DETROIT (Reuters) - Thanks to rising interest rates and an injection of cash, Ford Motor Co (F.N) could be in a position that would have been unthinkable only a few years ago - with a fully funded U.S. pension fund.
Ford, which went through a searing restructuring in 2006, but avoided the bankruptcy route of its rivals General Motors (GM.N) and Chrysler FIA.MI, could cut its U.S. pension shortfall by half or even more by the end of this year from $9.7 billion at the end of 2012, according to securities analysts and Reuters calculations.
And the gap could be eliminated by the end of 2014 provided interest rates rise as economists expect and the stock market remains robust. That may give Ford added resources to pay down debt, invest in its businesses, or boost dividend payments, analysts said.
“It is a true obligation of the company right now and it’s taking quite a bit of capital,” Ford Chief Financial Officer Bob Shanks said of the automaker’s pension gap in an interview.
“Once we get it fully funded, de-risked and sort of put it in a box, it gives us the ability not to worry about it so much and take future cash flow and put it wherever we want,” he said.
If Ford fully funds its U.S. pension plan by the end of next year that would be quicker than many analysts had expected. GM could be about one to two years behind Ford in closing its U.S. pension gap, said Guggenheim Securities LLC analyst Matt Stover.
But critical to this scenario is that interest rates used to calculate retiree pension obligations continue to rise. Ford would also have to be willing to contribute at least $1 billion in 2014 to close its U.S. pension gap, analysts said.
Eliminating the shortfall is “possible by the end of 2014 and it’s going to be because interest rates climb,” said Stover, who predicts Ford’s U.S. pension plans will be underfunded by about $4 billion by the end of 2013.
Ford’s U.S. pension obligation was $52 billion at the end of last year, while GM’s was about $82 billion.
GM was the first of the U.S. automakers to establish a pension plan in 1950 as part of the “Treaty of Detroit,” a contract negotiated by legendary United Auto Workers union leader Walter Reuther. Ford and Chrysler followed suit.
But by the mid-2000s, pensions and other retiree benefits became an ever-increasing liability that automakers said added as much as $2,000 to the cost of a vehicle and put them at a disadvantage against foreign rivals.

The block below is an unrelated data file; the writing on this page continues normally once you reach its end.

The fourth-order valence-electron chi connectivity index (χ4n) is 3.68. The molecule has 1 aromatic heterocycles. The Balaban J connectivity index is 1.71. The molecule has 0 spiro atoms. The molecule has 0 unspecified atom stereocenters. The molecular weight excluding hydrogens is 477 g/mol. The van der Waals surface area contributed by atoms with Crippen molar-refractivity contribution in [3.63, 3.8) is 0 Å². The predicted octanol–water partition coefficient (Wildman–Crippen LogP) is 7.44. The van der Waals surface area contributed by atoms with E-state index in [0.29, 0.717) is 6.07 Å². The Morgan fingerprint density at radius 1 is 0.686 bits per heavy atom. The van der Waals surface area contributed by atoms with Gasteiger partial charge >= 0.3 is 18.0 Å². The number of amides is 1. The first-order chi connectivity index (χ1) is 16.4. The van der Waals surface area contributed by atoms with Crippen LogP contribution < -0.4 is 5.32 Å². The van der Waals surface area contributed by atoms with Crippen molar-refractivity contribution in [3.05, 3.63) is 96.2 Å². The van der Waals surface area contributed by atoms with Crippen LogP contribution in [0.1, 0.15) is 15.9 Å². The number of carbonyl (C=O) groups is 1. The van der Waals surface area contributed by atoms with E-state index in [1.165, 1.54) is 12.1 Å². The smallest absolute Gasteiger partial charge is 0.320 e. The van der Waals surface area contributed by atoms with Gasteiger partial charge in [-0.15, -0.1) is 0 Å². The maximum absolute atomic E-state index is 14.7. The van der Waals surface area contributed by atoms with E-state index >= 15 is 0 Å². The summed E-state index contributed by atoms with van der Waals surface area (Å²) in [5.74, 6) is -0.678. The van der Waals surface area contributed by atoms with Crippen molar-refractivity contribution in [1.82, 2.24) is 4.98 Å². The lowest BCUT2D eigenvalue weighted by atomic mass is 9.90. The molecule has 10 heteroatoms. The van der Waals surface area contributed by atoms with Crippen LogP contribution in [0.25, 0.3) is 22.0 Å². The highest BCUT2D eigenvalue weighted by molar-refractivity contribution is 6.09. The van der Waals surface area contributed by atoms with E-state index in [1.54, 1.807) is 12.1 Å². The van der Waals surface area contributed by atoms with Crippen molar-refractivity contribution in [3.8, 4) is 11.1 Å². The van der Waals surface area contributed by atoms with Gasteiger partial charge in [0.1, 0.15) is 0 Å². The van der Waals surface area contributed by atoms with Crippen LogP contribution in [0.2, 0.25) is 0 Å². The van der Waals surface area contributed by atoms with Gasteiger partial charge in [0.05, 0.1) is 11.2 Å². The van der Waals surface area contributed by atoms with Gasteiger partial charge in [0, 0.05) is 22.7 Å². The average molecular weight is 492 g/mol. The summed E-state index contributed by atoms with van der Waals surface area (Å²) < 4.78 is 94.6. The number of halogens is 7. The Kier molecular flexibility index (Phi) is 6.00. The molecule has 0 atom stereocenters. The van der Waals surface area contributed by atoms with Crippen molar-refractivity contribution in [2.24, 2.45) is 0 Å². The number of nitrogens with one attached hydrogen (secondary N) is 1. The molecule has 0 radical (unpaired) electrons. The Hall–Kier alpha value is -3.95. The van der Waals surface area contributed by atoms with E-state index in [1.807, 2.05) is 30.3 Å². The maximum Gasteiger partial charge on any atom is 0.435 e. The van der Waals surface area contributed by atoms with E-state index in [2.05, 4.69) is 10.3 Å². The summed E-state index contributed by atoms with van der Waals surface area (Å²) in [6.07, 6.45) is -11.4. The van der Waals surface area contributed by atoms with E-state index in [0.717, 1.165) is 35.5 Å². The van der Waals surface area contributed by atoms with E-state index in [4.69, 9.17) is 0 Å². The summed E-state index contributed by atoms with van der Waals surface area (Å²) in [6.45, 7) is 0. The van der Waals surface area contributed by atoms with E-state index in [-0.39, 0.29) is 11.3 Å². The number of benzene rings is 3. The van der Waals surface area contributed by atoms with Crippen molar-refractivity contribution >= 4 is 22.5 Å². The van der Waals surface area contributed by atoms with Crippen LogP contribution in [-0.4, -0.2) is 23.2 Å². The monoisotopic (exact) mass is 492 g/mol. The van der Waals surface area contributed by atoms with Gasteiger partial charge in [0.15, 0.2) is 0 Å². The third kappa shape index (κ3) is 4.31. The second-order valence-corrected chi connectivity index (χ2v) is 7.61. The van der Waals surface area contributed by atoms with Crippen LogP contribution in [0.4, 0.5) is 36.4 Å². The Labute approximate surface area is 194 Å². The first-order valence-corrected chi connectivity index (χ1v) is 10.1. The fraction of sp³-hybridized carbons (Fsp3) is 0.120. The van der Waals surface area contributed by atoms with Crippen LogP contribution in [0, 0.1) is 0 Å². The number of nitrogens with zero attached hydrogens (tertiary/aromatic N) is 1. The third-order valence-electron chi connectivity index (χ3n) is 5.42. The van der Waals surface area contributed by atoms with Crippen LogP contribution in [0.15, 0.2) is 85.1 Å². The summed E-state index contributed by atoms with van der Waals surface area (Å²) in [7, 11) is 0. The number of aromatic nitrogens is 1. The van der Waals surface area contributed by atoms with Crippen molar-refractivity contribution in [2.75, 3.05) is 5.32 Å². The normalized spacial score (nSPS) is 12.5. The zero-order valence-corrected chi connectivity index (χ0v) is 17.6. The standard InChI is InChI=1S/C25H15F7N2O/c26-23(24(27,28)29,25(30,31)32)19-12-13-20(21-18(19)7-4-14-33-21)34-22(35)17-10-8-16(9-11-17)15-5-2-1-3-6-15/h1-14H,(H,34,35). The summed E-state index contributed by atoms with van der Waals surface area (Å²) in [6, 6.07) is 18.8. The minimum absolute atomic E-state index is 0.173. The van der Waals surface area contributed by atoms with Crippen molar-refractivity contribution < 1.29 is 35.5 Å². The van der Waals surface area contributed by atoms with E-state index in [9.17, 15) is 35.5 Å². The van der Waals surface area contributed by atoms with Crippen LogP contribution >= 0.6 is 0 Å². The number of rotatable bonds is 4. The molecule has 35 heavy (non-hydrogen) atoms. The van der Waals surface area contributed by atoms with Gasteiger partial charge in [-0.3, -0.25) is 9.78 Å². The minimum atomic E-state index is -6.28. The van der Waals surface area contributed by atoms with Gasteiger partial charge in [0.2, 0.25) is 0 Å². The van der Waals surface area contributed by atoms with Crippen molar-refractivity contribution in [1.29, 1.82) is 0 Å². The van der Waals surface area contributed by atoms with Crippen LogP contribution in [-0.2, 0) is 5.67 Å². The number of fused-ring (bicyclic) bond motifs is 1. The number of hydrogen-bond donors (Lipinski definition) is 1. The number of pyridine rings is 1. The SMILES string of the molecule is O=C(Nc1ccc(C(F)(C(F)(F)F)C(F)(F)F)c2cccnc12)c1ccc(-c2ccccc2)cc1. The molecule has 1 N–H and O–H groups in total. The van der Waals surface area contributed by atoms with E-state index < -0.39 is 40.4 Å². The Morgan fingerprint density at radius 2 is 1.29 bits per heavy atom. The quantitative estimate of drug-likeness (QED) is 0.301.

Since then, GM and Ford have both taken steps to “de-risk” their pension plans by closing off their plans to new participants, offering lump-sum buyouts and shifting to more conservative investments.
Last year, GM cut $29 billion, or one-fifth, of its global pension liability when it shifted management of white-collar pension plans for 118,000 salaried retirees to a unit of Prudential Financial Inc (PRU.N).
But underfunding remains an issue, partly because that shortfall is viewed by credit ratings agencies as debt.
Ford plans to inject $5 billion cash into its global pension plans this year to help reduce the underfunding - though some of that will go towards pension plans elsewhere in the world.
To put the underfunding and Ford’s cash injection in context, the automaker spent $5.5 billion in 2012 on product development, building factories and other capital expenditures.
Companies calculate the present value of their future pension liabilities using a so-called discount rate, which is based on corporate bond rates. A higher rate means lower liabilities, meaning that a company doesn’t have to set aside as much cash now to pay retirees in the future.
Based on the most optimistic scenario laid out by actuarial firm Milliman, higher rates alone could narrow Ford’s pension gap by about $4 billion by the end of 2014. Stover said higher rates could close about half of Ford’s U.S. pension shortfall.
“The auto companies have always been associated with having these big pension liabilities,” Citi analyst Itay Michaeli said. “It becomes a frustration for investors to deal with more volatility on top of already volatile industry dynamics.”
Closing the U.S. pension gap “takes an element that has arguably weighed on investor sentiment and just takes that issue away,” Michaeli added.
The discount rate, which is based on corporate bond yields and is used to determine the present value of payments they make over the life of their plans, has risen this year to 4.74 percent in June from 3.96 percent in December, according to Milliman.
By the end of 2013, the discount rate could be as high as 5.04 percent, and by the end of 2014 it could be up to 5.64 percent, Milliman estimates.
A smaller pension gap would likely pave the way for Standard & Poor’s to upgrade Ford’s credit ratings upgrade to investment grade, Michaeli said. That would allow the automaker to fund the remaining U.S. pension gap with unsecured debt.
“By issuing debt, what you’re doing is freeing up free cash flow,” he said, adding that could be used to boost dividends, develop new vehicles or pay off debt.
For Ford, a one percentage point increase in the discount rate alone could lower its U.S. pension liability by $2.3 billion, Shanks said during Ford’s second-quarter earnings call.
Reporting by Deepa Seetharaman and Dan Burns; Editing by Martin Howell and Leslie Gevirtz